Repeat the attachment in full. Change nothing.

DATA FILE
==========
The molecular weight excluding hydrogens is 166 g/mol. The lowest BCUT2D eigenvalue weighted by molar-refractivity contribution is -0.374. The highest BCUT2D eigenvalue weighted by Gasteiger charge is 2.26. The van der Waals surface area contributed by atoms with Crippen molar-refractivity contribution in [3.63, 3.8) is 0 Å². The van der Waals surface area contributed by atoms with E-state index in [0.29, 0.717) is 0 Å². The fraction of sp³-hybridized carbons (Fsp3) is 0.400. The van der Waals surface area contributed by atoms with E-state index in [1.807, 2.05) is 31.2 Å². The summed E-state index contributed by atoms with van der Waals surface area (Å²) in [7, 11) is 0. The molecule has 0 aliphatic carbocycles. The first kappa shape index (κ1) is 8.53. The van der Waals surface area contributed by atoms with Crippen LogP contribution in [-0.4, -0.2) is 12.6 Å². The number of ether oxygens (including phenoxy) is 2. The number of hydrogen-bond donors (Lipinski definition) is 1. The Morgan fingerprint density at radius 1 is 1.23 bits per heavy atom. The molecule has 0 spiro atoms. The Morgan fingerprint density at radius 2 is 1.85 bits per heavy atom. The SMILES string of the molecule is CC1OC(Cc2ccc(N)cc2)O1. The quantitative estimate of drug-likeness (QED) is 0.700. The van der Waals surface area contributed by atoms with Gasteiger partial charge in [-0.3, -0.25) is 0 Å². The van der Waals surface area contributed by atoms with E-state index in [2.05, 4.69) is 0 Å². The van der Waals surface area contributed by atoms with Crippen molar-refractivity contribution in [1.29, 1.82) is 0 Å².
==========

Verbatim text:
The molecular weight excluding hydrogens is 166 g/mol. The lowest BCUT2D eigenvalue weighted by molar-refractivity contribution is -0.374. The highest BCUT2D eigenvalue weighted by Gasteiger charge is 2.26. The van der Waals surface area contributed by atoms with Crippen molar-refractivity contribution in [3.63, 3.8) is 0 Å². The van der Waals surface area contributed by atoms with E-state index in [0.29, 0.717) is 0 Å². The fraction of sp³-hybridized carbons (Fsp3) is 0.400. The van der Waals surface area contributed by atoms with E-state index in [1.807, 2.05) is 31.2 Å². The summed E-state index contributed by atoms with van der Waals surface area (Å²) in [7, 11) is 0. The molecule has 0 aliphatic carbocycles. The first kappa shape index (κ1) is 8.53. The van der Waals surface area contributed by atoms with Crippen LogP contribution in [-0.4, -0.2) is 12.6 Å². The number of ether oxygens (including phenoxy) is 2. The number of hydrogen-bond donors (Lipinski definition) is 1. The Morgan fingerprint density at radius 1 is 1.23 bits per heavy atom. The molecule has 0 spiro atoms. The Morgan fingerprint density at radius 2 is 1.85 bits per heavy atom. The SMILES string of the molecule is CC1OC(Cc2ccc(N)cc2)O1. The quantitative estimate of drug-likeness (QED) is 0.700. The van der Waals surface area contributed by atoms with Gasteiger partial charge in [-0.3, -0.25) is 0 Å². The van der Waals surface area contributed by atoms with E-state index in [2.05, 4.69) is 0 Å². The van der Waals surface area contributed by atoms with Crippen molar-refractivity contribution in [1.29, 1.82) is 0 Å².